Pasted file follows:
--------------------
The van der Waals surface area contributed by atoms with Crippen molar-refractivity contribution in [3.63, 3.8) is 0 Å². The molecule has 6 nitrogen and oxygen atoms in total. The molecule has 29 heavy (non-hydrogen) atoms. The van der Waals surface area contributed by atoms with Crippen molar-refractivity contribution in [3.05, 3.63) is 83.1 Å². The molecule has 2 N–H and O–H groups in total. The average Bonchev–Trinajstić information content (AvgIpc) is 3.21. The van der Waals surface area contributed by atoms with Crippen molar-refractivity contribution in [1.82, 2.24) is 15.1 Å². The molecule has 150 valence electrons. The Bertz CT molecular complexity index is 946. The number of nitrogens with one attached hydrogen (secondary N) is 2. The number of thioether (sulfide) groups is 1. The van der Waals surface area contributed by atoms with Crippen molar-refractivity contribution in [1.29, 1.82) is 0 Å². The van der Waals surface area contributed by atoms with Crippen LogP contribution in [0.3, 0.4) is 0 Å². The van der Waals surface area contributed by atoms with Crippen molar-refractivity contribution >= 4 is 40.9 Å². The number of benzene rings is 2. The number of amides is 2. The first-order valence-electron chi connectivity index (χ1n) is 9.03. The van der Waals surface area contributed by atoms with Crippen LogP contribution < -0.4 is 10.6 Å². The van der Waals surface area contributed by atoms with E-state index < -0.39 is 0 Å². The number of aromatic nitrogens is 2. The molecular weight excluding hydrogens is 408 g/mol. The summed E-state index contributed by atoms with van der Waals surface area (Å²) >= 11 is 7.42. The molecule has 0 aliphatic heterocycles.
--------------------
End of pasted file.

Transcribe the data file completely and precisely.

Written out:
The van der Waals surface area contributed by atoms with Crippen molar-refractivity contribution in [3.63, 3.8) is 0 Å². The molecule has 6 nitrogen and oxygen atoms in total. The molecule has 29 heavy (non-hydrogen) atoms. The van der Waals surface area contributed by atoms with Crippen molar-refractivity contribution in [3.05, 3.63) is 83.1 Å². The molecule has 2 N–H and O–H groups in total. The average Bonchev–Trinajstić information content (AvgIpc) is 3.21. The van der Waals surface area contributed by atoms with Crippen molar-refractivity contribution in [1.82, 2.24) is 15.1 Å². The molecule has 150 valence electrons. The Bertz CT molecular complexity index is 946. The number of nitrogens with one attached hydrogen (secondary N) is 2. The number of thioether (sulfide) groups is 1. The van der Waals surface area contributed by atoms with Crippen molar-refractivity contribution in [1.29, 1.82) is 0 Å². The van der Waals surface area contributed by atoms with Crippen LogP contribution in [0.3, 0.4) is 0 Å². The van der Waals surface area contributed by atoms with Crippen molar-refractivity contribution >= 4 is 40.9 Å². The number of benzene rings is 2. The number of amides is 2. The first-order valence-electron chi connectivity index (χ1n) is 9.03. The van der Waals surface area contributed by atoms with Crippen LogP contribution < -0.4 is 10.6 Å². The van der Waals surface area contributed by atoms with E-state index < -0.39 is 0 Å². The number of aromatic nitrogens is 2. The molecular weight excluding hydrogens is 408 g/mol. The summed E-state index contributed by atoms with van der Waals surface area (Å²) >= 11 is 7.42. The molecule has 0 aliphatic heterocycles.